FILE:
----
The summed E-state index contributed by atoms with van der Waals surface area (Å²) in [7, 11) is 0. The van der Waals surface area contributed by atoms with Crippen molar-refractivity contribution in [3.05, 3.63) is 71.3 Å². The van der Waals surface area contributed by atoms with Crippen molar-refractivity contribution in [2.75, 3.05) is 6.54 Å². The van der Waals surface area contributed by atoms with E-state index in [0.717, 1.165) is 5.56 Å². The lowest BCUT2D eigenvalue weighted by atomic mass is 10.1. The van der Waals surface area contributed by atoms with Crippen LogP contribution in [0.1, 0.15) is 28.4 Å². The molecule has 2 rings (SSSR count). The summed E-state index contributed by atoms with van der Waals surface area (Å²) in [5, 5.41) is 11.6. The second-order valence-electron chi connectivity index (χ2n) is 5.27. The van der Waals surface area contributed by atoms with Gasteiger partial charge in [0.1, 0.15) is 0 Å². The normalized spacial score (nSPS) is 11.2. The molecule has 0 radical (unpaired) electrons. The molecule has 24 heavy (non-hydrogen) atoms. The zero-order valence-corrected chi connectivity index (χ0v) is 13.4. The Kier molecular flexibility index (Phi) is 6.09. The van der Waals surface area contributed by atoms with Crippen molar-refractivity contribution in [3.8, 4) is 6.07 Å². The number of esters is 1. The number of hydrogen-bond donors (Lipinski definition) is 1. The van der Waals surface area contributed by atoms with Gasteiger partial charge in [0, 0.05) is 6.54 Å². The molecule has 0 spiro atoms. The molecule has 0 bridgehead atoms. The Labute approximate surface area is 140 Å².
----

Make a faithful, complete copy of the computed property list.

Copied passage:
The summed E-state index contributed by atoms with van der Waals surface area (Å²) in [7, 11) is 0. The van der Waals surface area contributed by atoms with Crippen molar-refractivity contribution in [3.05, 3.63) is 71.3 Å². The van der Waals surface area contributed by atoms with Crippen molar-refractivity contribution in [2.75, 3.05) is 6.54 Å². The van der Waals surface area contributed by atoms with E-state index in [0.717, 1.165) is 5.56 Å². The lowest BCUT2D eigenvalue weighted by atomic mass is 10.1. The van der Waals surface area contributed by atoms with Crippen LogP contribution in [0.1, 0.15) is 28.4 Å². The molecule has 2 rings (SSSR count). The summed E-state index contributed by atoms with van der Waals surface area (Å²) in [5, 5.41) is 11.6. The second-order valence-electron chi connectivity index (χ2n) is 5.27. The van der Waals surface area contributed by atoms with Gasteiger partial charge in [0.1, 0.15) is 0 Å². The normalized spacial score (nSPS) is 11.2. The molecule has 0 radical (unpaired) electrons. The molecule has 24 heavy (non-hydrogen) atoms. The zero-order valence-corrected chi connectivity index (χ0v) is 13.4. The Kier molecular flexibility index (Phi) is 6.09. The van der Waals surface area contributed by atoms with Crippen molar-refractivity contribution in [3.8, 4) is 6.07 Å². The number of esters is 1. The number of hydrogen-bond donors (Lipinski definition) is 1. The van der Waals surface area contributed by atoms with Gasteiger partial charge in [0, 0.05) is 6.54 Å². The molecule has 0 spiro atoms. The molecule has 0 bridgehead atoms. The Labute approximate surface area is 140 Å².